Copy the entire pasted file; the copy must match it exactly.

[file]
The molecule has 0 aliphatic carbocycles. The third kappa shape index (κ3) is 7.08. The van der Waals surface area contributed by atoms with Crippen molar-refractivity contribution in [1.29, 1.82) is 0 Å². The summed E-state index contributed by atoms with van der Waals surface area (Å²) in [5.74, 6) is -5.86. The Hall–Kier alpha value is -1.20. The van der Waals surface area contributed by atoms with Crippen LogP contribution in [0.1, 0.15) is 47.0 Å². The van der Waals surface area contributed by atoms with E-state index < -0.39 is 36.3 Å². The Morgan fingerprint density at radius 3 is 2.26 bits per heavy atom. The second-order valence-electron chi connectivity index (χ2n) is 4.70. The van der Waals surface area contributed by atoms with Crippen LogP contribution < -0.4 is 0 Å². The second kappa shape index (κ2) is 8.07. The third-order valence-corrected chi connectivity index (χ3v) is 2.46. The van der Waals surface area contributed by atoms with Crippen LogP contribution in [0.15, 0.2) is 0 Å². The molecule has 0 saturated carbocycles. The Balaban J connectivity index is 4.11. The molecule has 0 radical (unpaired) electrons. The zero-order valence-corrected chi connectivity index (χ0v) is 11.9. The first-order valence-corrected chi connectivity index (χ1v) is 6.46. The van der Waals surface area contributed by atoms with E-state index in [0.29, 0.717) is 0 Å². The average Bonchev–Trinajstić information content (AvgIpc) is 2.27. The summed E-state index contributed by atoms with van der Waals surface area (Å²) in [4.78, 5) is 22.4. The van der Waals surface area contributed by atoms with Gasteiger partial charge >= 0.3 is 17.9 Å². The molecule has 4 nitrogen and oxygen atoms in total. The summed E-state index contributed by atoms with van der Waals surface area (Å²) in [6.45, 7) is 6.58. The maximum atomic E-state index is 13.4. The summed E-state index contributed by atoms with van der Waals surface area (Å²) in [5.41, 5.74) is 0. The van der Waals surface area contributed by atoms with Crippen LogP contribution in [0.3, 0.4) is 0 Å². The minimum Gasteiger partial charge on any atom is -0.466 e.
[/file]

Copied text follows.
The molecule has 0 aliphatic carbocycles. The third kappa shape index (κ3) is 7.08. The van der Waals surface area contributed by atoms with Crippen molar-refractivity contribution in [1.29, 1.82) is 0 Å². The summed E-state index contributed by atoms with van der Waals surface area (Å²) in [5.74, 6) is -5.86. The Hall–Kier alpha value is -1.20. The van der Waals surface area contributed by atoms with Crippen LogP contribution in [0.1, 0.15) is 47.0 Å². The van der Waals surface area contributed by atoms with E-state index < -0.39 is 36.3 Å². The Morgan fingerprint density at radius 3 is 2.26 bits per heavy atom. The second-order valence-electron chi connectivity index (χ2n) is 4.70. The van der Waals surface area contributed by atoms with Crippen LogP contribution < -0.4 is 0 Å². The second kappa shape index (κ2) is 8.07. The third-order valence-corrected chi connectivity index (χ3v) is 2.46. The van der Waals surface area contributed by atoms with Crippen LogP contribution in [0.15, 0.2) is 0 Å². The molecule has 0 saturated carbocycles. The Balaban J connectivity index is 4.11. The molecule has 0 radical (unpaired) electrons. The zero-order valence-corrected chi connectivity index (χ0v) is 11.9. The first-order valence-corrected chi connectivity index (χ1v) is 6.46. The van der Waals surface area contributed by atoms with E-state index in [0.29, 0.717) is 0 Å². The average Bonchev–Trinajstić information content (AvgIpc) is 2.27. The summed E-state index contributed by atoms with van der Waals surface area (Å²) in [4.78, 5) is 22.4. The van der Waals surface area contributed by atoms with Gasteiger partial charge >= 0.3 is 17.9 Å². The molecule has 4 nitrogen and oxygen atoms in total. The summed E-state index contributed by atoms with van der Waals surface area (Å²) in [6.45, 7) is 6.58. The maximum atomic E-state index is 13.4. The summed E-state index contributed by atoms with van der Waals surface area (Å²) in [5.41, 5.74) is 0. The van der Waals surface area contributed by atoms with Crippen LogP contribution in [0.3, 0.4) is 0 Å². The minimum Gasteiger partial charge on any atom is -0.466 e.